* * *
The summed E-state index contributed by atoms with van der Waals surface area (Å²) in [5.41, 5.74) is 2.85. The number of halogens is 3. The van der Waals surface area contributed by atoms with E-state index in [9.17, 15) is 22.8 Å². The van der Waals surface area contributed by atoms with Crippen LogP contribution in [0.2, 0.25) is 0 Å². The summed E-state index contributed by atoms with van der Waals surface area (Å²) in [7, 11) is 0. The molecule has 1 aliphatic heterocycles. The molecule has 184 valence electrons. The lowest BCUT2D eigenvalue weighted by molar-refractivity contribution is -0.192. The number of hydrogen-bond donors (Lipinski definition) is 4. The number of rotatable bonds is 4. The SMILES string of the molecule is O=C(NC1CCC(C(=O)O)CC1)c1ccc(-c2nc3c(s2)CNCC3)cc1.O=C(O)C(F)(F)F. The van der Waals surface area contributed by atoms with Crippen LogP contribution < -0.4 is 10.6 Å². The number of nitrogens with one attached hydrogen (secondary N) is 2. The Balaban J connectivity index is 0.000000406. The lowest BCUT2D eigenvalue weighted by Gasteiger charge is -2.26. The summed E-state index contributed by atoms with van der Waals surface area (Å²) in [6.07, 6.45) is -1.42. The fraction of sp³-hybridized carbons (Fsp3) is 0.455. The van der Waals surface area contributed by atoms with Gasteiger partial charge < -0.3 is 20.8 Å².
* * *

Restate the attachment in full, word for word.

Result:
The summed E-state index contributed by atoms with van der Waals surface area (Å²) in [5.41, 5.74) is 2.85. The number of halogens is 3. The van der Waals surface area contributed by atoms with E-state index in [9.17, 15) is 22.8 Å². The van der Waals surface area contributed by atoms with Crippen LogP contribution in [0.2, 0.25) is 0 Å². The summed E-state index contributed by atoms with van der Waals surface area (Å²) in [7, 11) is 0. The molecule has 1 aliphatic heterocycles. The molecule has 184 valence electrons. The lowest BCUT2D eigenvalue weighted by molar-refractivity contribution is -0.192. The number of hydrogen-bond donors (Lipinski definition) is 4. The number of rotatable bonds is 4. The SMILES string of the molecule is O=C(NC1CCC(C(=O)O)CC1)c1ccc(-c2nc3c(s2)CNCC3)cc1.O=C(O)C(F)(F)F. The van der Waals surface area contributed by atoms with Crippen LogP contribution < -0.4 is 10.6 Å². The number of nitrogens with one attached hydrogen (secondary N) is 2. The Balaban J connectivity index is 0.000000406. The lowest BCUT2D eigenvalue weighted by Gasteiger charge is -2.26. The summed E-state index contributed by atoms with van der Waals surface area (Å²) in [6.07, 6.45) is -1.42. The fraction of sp³-hybridized carbons (Fsp3) is 0.455. The van der Waals surface area contributed by atoms with Gasteiger partial charge < -0.3 is 20.8 Å².